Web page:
Beyond the Frame: The Films and Film Theory of Andrei Tarkovsky is a vibrant and critically informed exploration of one of the giants of twentieth century film. Despite Tarkovsky's almost canonized position in the pantheon of great directors and his substantial influence on European Art Cinema, writings on him are surprisingly scarce. Compared to his peers like Ingmar Bergman, who described Tarkovsky as "the greatest, the one who invented a new language," or Akira Kurosawa, who once said about Tarkovsky, "Probably there is no equal among film directors alive", there are considerably fewer book length academic studies of his films. However, in just seven completed feature films, two of which were made in exile, Tarkovsky managed to create one of the most cohesive and compelling bodies of work in the history of cinema. Beyond the Frame: The Films and Film Theory of Andrei Tarkovsky is an academic yet accessible engagement with not only Tarkovsky's films but also his often neglected film theory. It features chapters on each of his films from his remarkable debut Ivan's Childhood (1962), through his defining works Solaris (1972), Mirror (1975) and Stalker (1979) before turning to his two films in exile, Nostalghia (1983) and The Sacrifice (1986). It examines and interrogates a range of issues growing in currency in contemporary film theory which are revealed also to be the cornerstones of Tarkovsky's oeuvre, from studies of memory and experience, to representations of autobiography and time. The project explores Tarkovsky's place in film history and theory, revealing him to be both a director and a theorist sui generis.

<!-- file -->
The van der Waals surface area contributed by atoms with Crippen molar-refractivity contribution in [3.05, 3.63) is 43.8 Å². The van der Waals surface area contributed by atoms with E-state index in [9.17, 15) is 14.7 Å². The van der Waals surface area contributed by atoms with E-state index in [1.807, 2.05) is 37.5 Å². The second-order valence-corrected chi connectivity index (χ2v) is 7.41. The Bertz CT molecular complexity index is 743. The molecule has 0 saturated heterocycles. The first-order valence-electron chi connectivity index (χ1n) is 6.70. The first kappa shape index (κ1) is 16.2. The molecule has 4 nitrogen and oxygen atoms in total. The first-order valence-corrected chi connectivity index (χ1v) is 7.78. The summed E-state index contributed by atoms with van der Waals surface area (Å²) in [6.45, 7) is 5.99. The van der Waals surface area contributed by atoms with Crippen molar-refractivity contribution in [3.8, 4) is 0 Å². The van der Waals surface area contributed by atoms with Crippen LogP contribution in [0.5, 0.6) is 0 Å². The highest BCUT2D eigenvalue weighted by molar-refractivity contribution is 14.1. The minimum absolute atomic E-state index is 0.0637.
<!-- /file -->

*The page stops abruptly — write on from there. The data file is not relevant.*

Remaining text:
|Publication status||Published - 1 Nov 2015|